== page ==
Silver City – The Silver City Town Council on Tuesday will consider notice of intent ordinance 1268, designed to clarify how the town's various advisory groups function, in hopes of improving processes and making it easier and more satisfying for community volunteers to serve. District 2 Councilor Lynda Aiman-Smith is sponsoring the proposed ordinance, which if approved opens a two-week public comment period, required before the ordinance comes before the Council for a vote.

"What I hope to accomplish with this ordinance is to improve the structure of our town advisory groups, remove unnecessary meeting requirements, and clarify reporting roles to ensure that we are using valuable volunteer time in the most productive way possible," said Councilor Aiman-Smith. "We really need engaged citizens to be involved, and I'm hoping these changes will improve volunteers' experience so that they will continue to serve, and town leadership and staff will find it easier to recruit volunteers."

As with many municipal governments around the country, the Town of Silver City offers various opportunities to engage citizens in local government, which generally fall into one of three categories: advisory groups, committees or commissions, and task forces. As the name implies, advisory groups are established to gather information, act as liaisons to other parts of the community, and advise department directors on specific issues, but have no decision-making authority.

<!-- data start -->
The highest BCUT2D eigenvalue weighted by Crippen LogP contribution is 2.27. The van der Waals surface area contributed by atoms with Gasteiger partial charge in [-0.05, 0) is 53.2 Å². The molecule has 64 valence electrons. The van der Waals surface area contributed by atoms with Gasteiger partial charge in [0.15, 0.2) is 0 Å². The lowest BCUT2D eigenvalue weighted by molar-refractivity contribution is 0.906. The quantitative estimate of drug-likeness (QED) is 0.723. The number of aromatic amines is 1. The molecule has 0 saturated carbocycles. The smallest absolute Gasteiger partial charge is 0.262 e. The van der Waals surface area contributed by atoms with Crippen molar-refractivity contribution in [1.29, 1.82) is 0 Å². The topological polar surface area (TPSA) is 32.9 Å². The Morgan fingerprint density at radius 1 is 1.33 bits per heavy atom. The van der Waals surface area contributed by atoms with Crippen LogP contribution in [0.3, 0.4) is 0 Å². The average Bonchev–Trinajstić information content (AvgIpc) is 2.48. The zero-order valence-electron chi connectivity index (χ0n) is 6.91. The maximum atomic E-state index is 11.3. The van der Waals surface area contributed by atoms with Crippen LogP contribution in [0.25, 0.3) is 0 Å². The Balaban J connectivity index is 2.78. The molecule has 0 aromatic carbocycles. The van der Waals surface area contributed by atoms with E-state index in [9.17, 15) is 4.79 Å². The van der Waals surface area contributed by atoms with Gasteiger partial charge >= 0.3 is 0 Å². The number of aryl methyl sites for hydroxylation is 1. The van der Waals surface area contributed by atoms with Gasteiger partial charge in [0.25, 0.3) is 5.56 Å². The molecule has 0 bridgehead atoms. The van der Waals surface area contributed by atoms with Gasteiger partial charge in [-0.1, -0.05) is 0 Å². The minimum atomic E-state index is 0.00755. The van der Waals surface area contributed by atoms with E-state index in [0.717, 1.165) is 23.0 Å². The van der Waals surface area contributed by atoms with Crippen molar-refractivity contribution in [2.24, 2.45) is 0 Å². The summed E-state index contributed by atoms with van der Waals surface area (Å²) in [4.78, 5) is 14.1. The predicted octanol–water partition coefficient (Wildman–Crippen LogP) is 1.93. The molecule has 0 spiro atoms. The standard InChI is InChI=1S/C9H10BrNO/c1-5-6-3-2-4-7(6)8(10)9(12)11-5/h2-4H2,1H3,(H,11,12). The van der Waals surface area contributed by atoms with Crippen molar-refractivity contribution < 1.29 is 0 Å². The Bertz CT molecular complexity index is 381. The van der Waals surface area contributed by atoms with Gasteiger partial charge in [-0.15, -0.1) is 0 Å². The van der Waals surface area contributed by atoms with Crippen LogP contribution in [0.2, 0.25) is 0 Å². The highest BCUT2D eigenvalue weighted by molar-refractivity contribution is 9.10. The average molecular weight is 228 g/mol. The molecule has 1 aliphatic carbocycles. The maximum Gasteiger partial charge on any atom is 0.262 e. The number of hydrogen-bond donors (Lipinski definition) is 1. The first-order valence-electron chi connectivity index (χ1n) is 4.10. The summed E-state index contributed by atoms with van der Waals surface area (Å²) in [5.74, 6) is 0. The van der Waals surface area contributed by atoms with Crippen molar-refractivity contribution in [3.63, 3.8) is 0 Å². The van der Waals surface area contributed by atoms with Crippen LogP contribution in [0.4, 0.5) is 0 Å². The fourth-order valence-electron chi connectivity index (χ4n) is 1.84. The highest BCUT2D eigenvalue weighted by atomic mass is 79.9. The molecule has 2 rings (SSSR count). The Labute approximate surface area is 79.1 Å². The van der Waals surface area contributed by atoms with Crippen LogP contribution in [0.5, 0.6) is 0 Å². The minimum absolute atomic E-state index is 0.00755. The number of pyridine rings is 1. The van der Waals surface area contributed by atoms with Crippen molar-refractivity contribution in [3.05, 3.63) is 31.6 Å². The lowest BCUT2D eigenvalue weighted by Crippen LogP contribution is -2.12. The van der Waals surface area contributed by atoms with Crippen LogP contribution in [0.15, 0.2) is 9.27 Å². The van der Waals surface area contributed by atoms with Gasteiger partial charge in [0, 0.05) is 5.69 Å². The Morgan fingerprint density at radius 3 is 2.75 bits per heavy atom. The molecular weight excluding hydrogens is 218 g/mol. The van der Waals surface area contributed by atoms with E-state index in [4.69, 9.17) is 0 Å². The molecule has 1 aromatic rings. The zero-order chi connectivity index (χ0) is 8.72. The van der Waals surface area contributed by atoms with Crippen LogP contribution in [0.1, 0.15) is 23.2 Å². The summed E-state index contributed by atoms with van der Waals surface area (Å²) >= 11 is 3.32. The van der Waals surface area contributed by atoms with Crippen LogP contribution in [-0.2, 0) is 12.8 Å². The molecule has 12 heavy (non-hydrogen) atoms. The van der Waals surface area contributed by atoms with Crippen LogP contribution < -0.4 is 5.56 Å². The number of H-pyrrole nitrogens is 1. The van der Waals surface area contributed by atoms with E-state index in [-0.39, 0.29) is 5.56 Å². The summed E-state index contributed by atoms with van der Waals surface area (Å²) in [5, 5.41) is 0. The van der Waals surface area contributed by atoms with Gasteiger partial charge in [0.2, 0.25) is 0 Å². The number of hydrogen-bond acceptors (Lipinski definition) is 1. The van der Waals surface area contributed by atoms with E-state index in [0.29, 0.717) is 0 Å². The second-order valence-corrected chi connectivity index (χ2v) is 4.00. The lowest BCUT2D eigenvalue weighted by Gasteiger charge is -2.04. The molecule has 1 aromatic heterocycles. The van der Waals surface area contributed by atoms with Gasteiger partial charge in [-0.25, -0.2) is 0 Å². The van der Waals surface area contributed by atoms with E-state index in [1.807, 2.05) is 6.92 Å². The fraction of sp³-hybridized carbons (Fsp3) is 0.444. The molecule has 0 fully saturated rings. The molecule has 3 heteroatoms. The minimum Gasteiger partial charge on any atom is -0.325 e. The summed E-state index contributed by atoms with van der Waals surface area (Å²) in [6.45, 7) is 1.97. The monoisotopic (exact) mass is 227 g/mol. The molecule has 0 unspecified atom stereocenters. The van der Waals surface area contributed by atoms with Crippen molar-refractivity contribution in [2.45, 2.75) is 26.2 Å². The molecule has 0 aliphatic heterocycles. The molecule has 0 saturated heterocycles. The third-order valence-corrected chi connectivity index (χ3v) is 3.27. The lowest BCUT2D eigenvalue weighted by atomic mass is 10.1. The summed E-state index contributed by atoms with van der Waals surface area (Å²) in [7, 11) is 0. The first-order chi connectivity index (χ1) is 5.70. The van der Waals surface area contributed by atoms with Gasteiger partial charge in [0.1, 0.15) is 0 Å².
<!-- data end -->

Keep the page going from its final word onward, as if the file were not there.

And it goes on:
Some committees or commissions have decision-making authority as outlined by the specific town ordinances or resolutions which established them. Task forces are generally created for a limited period of time to investigate, conduct research and make recommendations toward a specific community need or project, and then are disbanded once that task is complete. The power to create task forces falls under the mayor's authority.

NOI 1268 eliminates the monthly meeting requirement for advisory boards, though such groups may choose to meet more frequently as needed. The required board size will also be reduced to five voting members, plus two ex officio members, which research shows to be most effective, explained Aiman-Smith. The ordinance further mandates that ex-officio members are not allowed to vote, which is considered a common or best practice for such groups.

The ordinance also enables the creation of an Incentives Review Committee only on an as-needed basis when there is an incentives package to be considered. Town management and staff will complement these ordinance changes with improved orientation and education processes to better ensure that volunteers are clear about their roles and responsibilities, said Aiman-Smith.

"We so appreciate the amazing array of professional skills and experience that our volunteers offer our community, she said, and we anticipate that these changes will make their service to the town more enjoyable and rewarding."

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